NewsTreasure CoastRegion Martin County


Sargassum blob hitting Treasure Coast just before Memorial Day weekend

University of South Florida Optical Oceanography Professor Dr. Chuanmin Hu said it's not enough to be concerned
sargassum May 26 2023.png
Posted at 5:30 PM, May 26, 2023
and last updated 2023-05-26 17:54:17-04

JENSEN BEACH, Fla. — It's ugly, it’s lumpy, and it can be smelly. It's sargassum seaweed.

WPTV last reported, there’s a giant blob of it, larger than the continental United States, floating in the Atlantic, and it's headed straight for Florida’s coast.

It's probably not the news anyone wanted to hear right before one of the busiest beach days of the year.

"A lot of seaweed, yes a lot, we actually saw, it looked like an island floating in," said Tana Brea, who spent Friday at Dollman Park in Jensen Beach. "Gross. I've lived here my whole life and I've never seen it this bad."

"It's strange," added Amun Awad, who spent the day in Jensen Beach with his mom, Pilar. "Honestly, I don’t even know how to say it."

"It's everywhere, we could see it actually now coming up, we thought we might go that way but it’s over there too," Pilar Awad said. "I've never seen this much of it, this is a lot."

The good news is, while clumps of it wash up from the giant blob in the sea, it doesn't have to ruin weekend plans.

According to a sargassum risk assessment map published by National Oceanic and Atmostpheric Administration and the University of South Florida, the Treasure Coast and Miami are expected to see the brunt of the Sargassum washing ashore, at least for now.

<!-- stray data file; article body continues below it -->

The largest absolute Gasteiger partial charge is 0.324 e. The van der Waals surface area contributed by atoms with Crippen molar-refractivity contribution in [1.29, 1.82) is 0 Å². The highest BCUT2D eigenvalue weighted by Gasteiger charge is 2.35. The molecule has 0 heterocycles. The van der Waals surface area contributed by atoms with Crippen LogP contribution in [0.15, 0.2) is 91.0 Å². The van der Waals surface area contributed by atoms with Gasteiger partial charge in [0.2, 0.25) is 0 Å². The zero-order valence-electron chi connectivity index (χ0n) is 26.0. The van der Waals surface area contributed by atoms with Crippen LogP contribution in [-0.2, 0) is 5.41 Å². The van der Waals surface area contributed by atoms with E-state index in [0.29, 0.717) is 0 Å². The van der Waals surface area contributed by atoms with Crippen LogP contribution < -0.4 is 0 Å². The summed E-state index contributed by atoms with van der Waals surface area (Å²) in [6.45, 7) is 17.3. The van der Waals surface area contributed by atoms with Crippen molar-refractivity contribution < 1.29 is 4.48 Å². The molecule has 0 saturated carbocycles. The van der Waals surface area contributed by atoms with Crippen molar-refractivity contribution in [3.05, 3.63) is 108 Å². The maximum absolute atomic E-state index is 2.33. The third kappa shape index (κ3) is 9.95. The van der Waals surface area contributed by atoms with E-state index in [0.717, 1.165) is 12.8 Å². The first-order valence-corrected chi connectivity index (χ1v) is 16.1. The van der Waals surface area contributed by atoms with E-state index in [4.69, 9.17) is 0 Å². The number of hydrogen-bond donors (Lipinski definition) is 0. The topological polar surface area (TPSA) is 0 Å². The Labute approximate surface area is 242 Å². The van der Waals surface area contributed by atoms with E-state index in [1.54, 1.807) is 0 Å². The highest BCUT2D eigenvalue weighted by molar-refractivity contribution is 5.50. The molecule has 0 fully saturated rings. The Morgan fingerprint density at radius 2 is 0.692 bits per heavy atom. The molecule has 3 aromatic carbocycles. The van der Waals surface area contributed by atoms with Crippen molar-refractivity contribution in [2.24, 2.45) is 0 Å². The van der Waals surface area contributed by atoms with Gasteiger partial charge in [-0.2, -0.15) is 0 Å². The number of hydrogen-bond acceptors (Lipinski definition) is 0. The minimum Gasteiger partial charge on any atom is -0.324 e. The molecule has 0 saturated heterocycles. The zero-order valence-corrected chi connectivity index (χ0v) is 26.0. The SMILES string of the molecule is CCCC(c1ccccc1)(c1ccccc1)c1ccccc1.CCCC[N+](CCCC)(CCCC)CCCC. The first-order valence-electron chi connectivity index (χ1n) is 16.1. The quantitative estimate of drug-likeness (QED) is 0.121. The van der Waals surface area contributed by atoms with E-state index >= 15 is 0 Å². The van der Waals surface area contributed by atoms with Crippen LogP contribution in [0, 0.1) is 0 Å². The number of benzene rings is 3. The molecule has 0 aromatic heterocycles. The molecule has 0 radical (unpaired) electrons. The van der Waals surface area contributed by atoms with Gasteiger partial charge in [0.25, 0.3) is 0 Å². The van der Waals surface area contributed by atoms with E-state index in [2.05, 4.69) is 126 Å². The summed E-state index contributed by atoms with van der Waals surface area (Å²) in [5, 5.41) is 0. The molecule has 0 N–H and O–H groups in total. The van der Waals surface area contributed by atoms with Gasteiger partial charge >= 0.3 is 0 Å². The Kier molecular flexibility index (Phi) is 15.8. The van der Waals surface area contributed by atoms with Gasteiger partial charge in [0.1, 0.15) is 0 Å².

Sargassum Map, NOAA
Sargassum Risk Assessment map shows the seaweed hitting the Treasure Coast and Miami at a "moderate" inundation.

The map, updated weekly, is from the period of May 16 through May 22, and is the latest available data.

The red indicates full inundation of seaweed on beaches, while orange means you can expect a moderate portion of the beach covered. Blue is a lower level of impact.

"It's a probability estimate, just like weather," said Dr. Chuanmin Hu, a professor of optical oceanography at the University of South Florida.

Both the Treasure Coast and Miami are labeled orange for moderate, while the rest of Florida is in the blue zone. Hu said while many beach goers may report seeing lots of sargassum on beaches from Jensen to Fort Pierce, it's not much different than the clumps we have been seeing.

"It may change in a month, but this weekend, next weekend, it’s quite similar," said Hu.

He also said it's nothing to be concerned about yet. Sargassum isn't toxic to humans, except in extreme cases, when it builds up on the sand in mounds and starts to rot, emitting stinky, and semi-toxic fumes into the air.

University of South Florida Optical Oceanography Professor Dr. Chuanmin Hu May 26 2023
University of South Florida Optical Oceanography Professor Dr. Chuanmin Hu explain why people should not worry about the sargassum this weekend.

"You do not want to be downwind of sargassum," Hu said.

Still, he said we aren't seeing those levels here yet, and added he didn't expect southeast Florida to see worsening levels in the next few weeks.

"For this weekend I'd say go ahead," Hu said.

Hu said he can't predict yet just how severely the sargassum will hit the Treasure Coast, or when.

“I can’t imagine as time goes by how much of this we will have in the future," said Pilar Awad.

Still Pilar Awad and others said they'd still make the best of the Memorial Day weekend.

"Yeah," said her son, Amun Awad. "'Cause it's just the natural, the natural habitat of the ocean, you know."

"We’re going to the pool actually for Memorial Day to avoid all this," said Brea.

Martin County's spokesperson told WPTV's Kate Hussey if the sargassum does get extreme to the point where it starts to stink, the County will hire a contractor to remove it. However, since that hasn't been a problem yet, it's here to stay due to it's benefits to the environment.